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Sulhamstead Abbots, Berkshire, England

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Sulhamstead Abbots, Berkshire, England

The manor of SULHAMSTEAD ABBOTS is not mentioned in the Domesday Survey, and its early history is entirely unknown until it appears amongst the possessions of Reading Abbey at the close of the 12th century. At that time one of the tenants of the abbey, Robert Pincent (Punzun), was deeply in debt and together with his son and heir William quitclaimed much of his land to his lords in return for ready money in his 'great and urgent necessity.' His patrimony, indeed, Robert still retained as well as the land of his wife Agnes, the daughter and heir of Tovus of Sulhamstead, but the rent of both was increased in return for the cancelling of a large debt owed to the monks. Moreover, he granted all his tenants with their households, lands, rents and services as well as various smaller pieces of land to Reading Abbey. Gervase and Gilbert Pincent also granted land to the abbey at a later date. Edmund the son of Gilbert exchanged the estate with the abbot in 1316 for lands in the parish of Tilehurst, where Pincent's Farm still bears his family name.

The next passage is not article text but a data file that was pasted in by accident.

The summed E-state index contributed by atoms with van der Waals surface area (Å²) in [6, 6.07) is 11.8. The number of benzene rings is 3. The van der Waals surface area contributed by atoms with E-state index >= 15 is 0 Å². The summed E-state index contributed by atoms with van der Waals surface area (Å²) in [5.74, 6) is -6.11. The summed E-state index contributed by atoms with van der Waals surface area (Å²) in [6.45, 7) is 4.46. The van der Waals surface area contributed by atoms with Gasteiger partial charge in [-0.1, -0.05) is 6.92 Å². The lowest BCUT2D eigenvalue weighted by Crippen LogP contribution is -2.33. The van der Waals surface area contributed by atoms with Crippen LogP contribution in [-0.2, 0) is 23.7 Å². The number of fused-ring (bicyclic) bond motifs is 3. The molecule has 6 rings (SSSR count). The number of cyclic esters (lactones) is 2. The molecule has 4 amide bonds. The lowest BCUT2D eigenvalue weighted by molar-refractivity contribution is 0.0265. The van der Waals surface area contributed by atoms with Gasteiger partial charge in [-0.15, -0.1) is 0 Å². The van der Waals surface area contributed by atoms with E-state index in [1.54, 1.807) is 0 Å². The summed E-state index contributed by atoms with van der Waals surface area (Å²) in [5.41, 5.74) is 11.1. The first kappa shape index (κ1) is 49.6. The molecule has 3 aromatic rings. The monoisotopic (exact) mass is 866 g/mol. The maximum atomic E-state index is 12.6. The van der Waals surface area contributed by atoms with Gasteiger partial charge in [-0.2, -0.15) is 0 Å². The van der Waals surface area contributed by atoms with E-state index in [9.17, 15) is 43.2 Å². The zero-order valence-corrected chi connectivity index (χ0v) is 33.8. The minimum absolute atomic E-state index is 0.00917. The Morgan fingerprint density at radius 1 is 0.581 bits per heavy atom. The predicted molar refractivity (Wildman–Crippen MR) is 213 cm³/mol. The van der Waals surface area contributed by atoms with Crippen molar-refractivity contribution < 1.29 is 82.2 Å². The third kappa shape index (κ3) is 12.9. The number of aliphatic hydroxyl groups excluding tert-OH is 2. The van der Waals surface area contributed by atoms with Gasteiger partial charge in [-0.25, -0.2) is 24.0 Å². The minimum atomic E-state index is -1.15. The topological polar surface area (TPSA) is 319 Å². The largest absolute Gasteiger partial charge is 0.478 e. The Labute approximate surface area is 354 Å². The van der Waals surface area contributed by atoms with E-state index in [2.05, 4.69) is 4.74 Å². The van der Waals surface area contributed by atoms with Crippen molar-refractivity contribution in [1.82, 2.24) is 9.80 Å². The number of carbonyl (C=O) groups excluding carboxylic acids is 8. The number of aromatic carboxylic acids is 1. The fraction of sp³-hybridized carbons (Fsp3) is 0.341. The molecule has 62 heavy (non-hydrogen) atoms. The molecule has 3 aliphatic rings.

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The abbey retained Sulhamstead until the Dissolution, when the value of the different rents there is given amongst its possessions, but a manor is not definitely mentioned. In 1541, however, Henry VIII granted the manor of Sulhamstead Abbots, 'formerly belonging to the monastery of Reading,' to Sir John Williams, afterwards Lord Williams of Thame, for the yearly rent of 34s. 5d. On the death of Lord Williams in 1559 his possessions were divided between his two daughters and heirs, Isabel the wife of Sir Richard Wenman and Margery the wife of Henry Norreys, first Lord Norreys of Rycote, Sulhamstead was at first divided into two moieties, but in 1569–70 the Norreys obtained the whole manor, which then followed the descent of Burghfield Abbas (q.v.). In 1711 the second Earl of Abingdon sold Sulhamstead Abbots to Charles May of Basingstoke. The latter gave it to his son Daniel on his marriage in 1714 to Mary Tipping of Woolley. Daniel held the manor till his death in 1753. (fn. 22) He devised it to his nephew John Thoyts, a minor, and it remained in the Thoyts family until 1901, when Col. Newman Thoyts sold it to Sir William G. Watson, bart., the present owner.

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